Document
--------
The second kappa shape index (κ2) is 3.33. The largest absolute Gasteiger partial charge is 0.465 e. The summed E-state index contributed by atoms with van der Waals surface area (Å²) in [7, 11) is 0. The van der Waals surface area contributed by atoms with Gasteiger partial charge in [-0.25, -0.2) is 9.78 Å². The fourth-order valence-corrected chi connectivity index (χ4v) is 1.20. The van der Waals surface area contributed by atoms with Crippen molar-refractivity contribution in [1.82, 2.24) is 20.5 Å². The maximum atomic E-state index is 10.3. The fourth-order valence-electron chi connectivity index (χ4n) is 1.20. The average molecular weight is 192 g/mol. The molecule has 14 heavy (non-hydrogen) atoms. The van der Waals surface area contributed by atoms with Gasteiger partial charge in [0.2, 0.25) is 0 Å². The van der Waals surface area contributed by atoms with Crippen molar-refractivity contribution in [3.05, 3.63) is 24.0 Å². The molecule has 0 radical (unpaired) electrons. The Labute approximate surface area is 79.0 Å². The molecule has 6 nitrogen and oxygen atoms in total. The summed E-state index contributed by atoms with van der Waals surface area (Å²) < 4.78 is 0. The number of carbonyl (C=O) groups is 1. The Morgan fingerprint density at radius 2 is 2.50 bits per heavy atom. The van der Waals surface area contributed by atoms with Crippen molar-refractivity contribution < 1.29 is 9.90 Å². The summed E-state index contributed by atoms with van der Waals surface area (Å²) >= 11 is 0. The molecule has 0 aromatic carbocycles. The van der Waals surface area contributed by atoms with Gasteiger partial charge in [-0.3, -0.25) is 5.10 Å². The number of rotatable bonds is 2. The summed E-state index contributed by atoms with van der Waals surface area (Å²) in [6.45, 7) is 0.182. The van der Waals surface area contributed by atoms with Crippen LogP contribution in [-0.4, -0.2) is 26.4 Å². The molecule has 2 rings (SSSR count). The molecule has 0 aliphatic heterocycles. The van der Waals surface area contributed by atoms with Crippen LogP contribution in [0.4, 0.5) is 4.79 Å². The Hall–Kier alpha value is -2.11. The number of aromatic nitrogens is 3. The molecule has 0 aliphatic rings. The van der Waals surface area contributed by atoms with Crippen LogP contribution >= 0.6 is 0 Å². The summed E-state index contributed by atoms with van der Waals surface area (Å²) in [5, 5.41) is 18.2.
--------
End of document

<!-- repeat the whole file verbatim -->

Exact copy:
The second kappa shape index (κ2) is 3.33. The largest absolute Gasteiger partial charge is 0.465 e. The summed E-state index contributed by atoms with van der Waals surface area (Å²) in [7, 11) is 0. The van der Waals surface area contributed by atoms with Gasteiger partial charge in [-0.25, -0.2) is 9.78 Å². The fourth-order valence-corrected chi connectivity index (χ4v) is 1.20. The van der Waals surface area contributed by atoms with Crippen molar-refractivity contribution in [1.82, 2.24) is 20.5 Å². The maximum atomic E-state index is 10.3. The fourth-order valence-electron chi connectivity index (χ4n) is 1.20. The average molecular weight is 192 g/mol. The molecule has 14 heavy (non-hydrogen) atoms. The van der Waals surface area contributed by atoms with Gasteiger partial charge in [0.2, 0.25) is 0 Å². The van der Waals surface area contributed by atoms with Crippen molar-refractivity contribution in [3.05, 3.63) is 24.0 Å². The molecule has 0 radical (unpaired) electrons. The Labute approximate surface area is 79.0 Å². The molecule has 6 nitrogen and oxygen atoms in total. The summed E-state index contributed by atoms with van der Waals surface area (Å²) < 4.78 is 0. The number of carbonyl (C=O) groups is 1. The Morgan fingerprint density at radius 2 is 2.50 bits per heavy atom. The van der Waals surface area contributed by atoms with Crippen molar-refractivity contribution < 1.29 is 9.90 Å². The summed E-state index contributed by atoms with van der Waals surface area (Å²) >= 11 is 0. The molecule has 0 aromatic carbocycles. The van der Waals surface area contributed by atoms with Gasteiger partial charge in [-0.3, -0.25) is 5.10 Å². The number of rotatable bonds is 2. The summed E-state index contributed by atoms with van der Waals surface area (Å²) in [6.45, 7) is 0.182. The van der Waals surface area contributed by atoms with Crippen LogP contribution in [-0.4, -0.2) is 26.4 Å². The molecule has 2 rings (SSSR count). The molecule has 0 aliphatic heterocycles. The van der Waals surface area contributed by atoms with Crippen LogP contribution in [0.4, 0.5) is 4.79 Å². The Hall–Kier alpha value is -2.11. The number of aromatic nitrogens is 3. The molecule has 0 aliphatic rings. The van der Waals surface area contributed by atoms with Crippen LogP contribution >= 0.6 is 0 Å². The summed E-state index contributed by atoms with van der Waals surface area (Å²) in [5, 5.41) is 18.2.